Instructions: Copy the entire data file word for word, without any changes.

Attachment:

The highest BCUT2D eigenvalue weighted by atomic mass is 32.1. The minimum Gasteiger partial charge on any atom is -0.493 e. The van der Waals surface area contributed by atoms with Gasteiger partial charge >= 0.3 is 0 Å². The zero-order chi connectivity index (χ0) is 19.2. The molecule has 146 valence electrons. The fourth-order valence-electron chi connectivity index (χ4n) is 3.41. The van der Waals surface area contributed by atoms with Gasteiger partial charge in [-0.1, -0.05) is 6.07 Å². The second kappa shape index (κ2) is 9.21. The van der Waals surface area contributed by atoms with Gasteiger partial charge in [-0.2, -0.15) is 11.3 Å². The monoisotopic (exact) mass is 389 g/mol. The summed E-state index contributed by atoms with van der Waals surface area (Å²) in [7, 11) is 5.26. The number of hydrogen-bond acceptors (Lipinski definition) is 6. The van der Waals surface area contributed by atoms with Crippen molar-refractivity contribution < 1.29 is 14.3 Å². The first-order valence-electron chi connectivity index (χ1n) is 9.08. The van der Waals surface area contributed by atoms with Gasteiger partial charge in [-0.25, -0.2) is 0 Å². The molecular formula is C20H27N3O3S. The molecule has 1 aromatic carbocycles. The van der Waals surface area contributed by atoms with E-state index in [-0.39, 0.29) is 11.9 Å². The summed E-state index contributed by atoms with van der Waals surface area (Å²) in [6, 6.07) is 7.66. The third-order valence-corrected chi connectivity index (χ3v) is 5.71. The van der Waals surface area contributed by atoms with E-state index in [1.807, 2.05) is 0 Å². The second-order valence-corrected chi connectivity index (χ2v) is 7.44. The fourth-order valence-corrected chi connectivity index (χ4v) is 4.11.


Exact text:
The highest BCUT2D eigenvalue weighted by atomic mass is 32.1. The minimum Gasteiger partial charge on any atom is -0.493 e. The van der Waals surface area contributed by atoms with Gasteiger partial charge >= 0.3 is 0 Å². The zero-order chi connectivity index (χ0) is 19.2. The molecule has 146 valence electrons. The fourth-order valence-electron chi connectivity index (χ4n) is 3.41. The van der Waals surface area contributed by atoms with Gasteiger partial charge in [-0.1, -0.05) is 6.07 Å². The second kappa shape index (κ2) is 9.21. The van der Waals surface area contributed by atoms with Gasteiger partial charge in [-0.2, -0.15) is 11.3 Å². The monoisotopic (exact) mass is 389 g/mol. The summed E-state index contributed by atoms with van der Waals surface area (Å²) in [7, 11) is 5.26. The number of hydrogen-bond acceptors (Lipinski definition) is 6. The van der Waals surface area contributed by atoms with Crippen molar-refractivity contribution < 1.29 is 14.3 Å². The first-order valence-electron chi connectivity index (χ1n) is 9.08. The van der Waals surface area contributed by atoms with Gasteiger partial charge in [-0.25, -0.2) is 0 Å². The molecular formula is C20H27N3O3S. The molecule has 1 aromatic carbocycles. The van der Waals surface area contributed by atoms with E-state index in [-0.39, 0.29) is 11.9 Å². The summed E-state index contributed by atoms with van der Waals surface area (Å²) in [6, 6.07) is 7.66. The third-order valence-corrected chi connectivity index (χ3v) is 5.71. The van der Waals surface area contributed by atoms with E-state index in [1.807, 2.05) is 0 Å². The second-order valence-corrected chi connectivity index (χ2v) is 7.44. The fourth-order valence-corrected chi connectivity index (χ4v) is 4.11.